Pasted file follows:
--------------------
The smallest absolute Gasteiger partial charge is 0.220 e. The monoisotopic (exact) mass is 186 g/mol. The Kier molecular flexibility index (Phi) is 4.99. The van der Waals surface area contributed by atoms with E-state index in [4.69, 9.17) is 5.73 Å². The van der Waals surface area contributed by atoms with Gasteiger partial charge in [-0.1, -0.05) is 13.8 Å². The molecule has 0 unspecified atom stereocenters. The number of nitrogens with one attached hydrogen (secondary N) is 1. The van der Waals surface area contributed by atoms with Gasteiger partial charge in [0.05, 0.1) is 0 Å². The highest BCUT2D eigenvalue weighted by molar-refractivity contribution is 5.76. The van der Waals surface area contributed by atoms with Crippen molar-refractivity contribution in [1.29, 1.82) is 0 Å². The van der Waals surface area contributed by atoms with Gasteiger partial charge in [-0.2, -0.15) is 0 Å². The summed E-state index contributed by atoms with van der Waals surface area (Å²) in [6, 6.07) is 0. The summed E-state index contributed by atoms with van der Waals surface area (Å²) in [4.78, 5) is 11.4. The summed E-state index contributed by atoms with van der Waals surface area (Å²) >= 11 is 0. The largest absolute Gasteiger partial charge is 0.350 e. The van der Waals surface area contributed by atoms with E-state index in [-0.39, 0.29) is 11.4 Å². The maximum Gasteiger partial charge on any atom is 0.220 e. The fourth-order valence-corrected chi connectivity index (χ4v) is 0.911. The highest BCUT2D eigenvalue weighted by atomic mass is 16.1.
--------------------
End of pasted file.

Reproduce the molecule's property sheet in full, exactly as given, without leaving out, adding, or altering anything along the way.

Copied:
The smallest absolute Gasteiger partial charge is 0.220 e. The monoisotopic (exact) mass is 186 g/mol. The Kier molecular flexibility index (Phi) is 4.99. The van der Waals surface area contributed by atoms with E-state index in [4.69, 9.17) is 5.73 Å². The van der Waals surface area contributed by atoms with Gasteiger partial charge in [-0.1, -0.05) is 13.8 Å². The molecule has 0 unspecified atom stereocenters. The number of nitrogens with one attached hydrogen (secondary N) is 1. The van der Waals surface area contributed by atoms with Gasteiger partial charge in [0.05, 0.1) is 0 Å². The highest BCUT2D eigenvalue weighted by molar-refractivity contribution is 5.76. The van der Waals surface area contributed by atoms with Crippen molar-refractivity contribution in [1.29, 1.82) is 0 Å². The van der Waals surface area contributed by atoms with Gasteiger partial charge in [-0.2, -0.15) is 0 Å². The summed E-state index contributed by atoms with van der Waals surface area (Å²) in [6, 6.07) is 0. The summed E-state index contributed by atoms with van der Waals surface area (Å²) in [4.78, 5) is 11.4. The summed E-state index contributed by atoms with van der Waals surface area (Å²) >= 11 is 0. The largest absolute Gasteiger partial charge is 0.350 e. The van der Waals surface area contributed by atoms with E-state index in [-0.39, 0.29) is 11.4 Å². The maximum Gasteiger partial charge on any atom is 0.220 e. The fourth-order valence-corrected chi connectivity index (χ4v) is 0.911. The highest BCUT2D eigenvalue weighted by atomic mass is 16.1.